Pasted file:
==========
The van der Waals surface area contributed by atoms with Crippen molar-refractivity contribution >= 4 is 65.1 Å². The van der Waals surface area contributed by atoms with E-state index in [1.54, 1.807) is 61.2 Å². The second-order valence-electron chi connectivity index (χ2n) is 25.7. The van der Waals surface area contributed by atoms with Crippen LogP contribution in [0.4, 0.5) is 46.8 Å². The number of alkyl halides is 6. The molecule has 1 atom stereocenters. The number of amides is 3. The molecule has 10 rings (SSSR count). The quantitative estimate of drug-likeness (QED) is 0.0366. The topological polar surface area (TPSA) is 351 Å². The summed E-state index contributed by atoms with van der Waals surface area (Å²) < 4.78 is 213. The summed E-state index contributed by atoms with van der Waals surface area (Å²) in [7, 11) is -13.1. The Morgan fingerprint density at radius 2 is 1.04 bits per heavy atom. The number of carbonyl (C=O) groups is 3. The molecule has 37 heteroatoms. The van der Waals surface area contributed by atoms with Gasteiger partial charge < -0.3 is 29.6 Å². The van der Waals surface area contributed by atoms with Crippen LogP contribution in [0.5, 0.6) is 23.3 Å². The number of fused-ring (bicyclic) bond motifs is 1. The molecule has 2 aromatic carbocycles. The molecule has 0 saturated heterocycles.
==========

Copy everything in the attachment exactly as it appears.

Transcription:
The van der Waals surface area contributed by atoms with Crippen molar-refractivity contribution >= 4 is 65.1 Å². The van der Waals surface area contributed by atoms with E-state index in [1.54, 1.807) is 61.2 Å². The second-order valence-electron chi connectivity index (χ2n) is 25.7. The van der Waals surface area contributed by atoms with Crippen LogP contribution in [0.4, 0.5) is 46.8 Å². The number of alkyl halides is 6. The molecule has 1 atom stereocenters. The number of amides is 3. The molecule has 10 rings (SSSR count). The quantitative estimate of drug-likeness (QED) is 0.0366. The topological polar surface area (TPSA) is 351 Å². The summed E-state index contributed by atoms with van der Waals surface area (Å²) < 4.78 is 213. The summed E-state index contributed by atoms with van der Waals surface area (Å²) in [7, 11) is -13.1. The Morgan fingerprint density at radius 2 is 1.04 bits per heavy atom. The number of carbonyl (C=O) groups is 3. The molecule has 37 heteroatoms. The van der Waals surface area contributed by atoms with Gasteiger partial charge < -0.3 is 29.6 Å². The van der Waals surface area contributed by atoms with Crippen LogP contribution in [0.5, 0.6) is 23.3 Å². The number of fused-ring (bicyclic) bond motifs is 1. The molecule has 2 aromatic carbocycles. The molecule has 0 saturated heterocycles.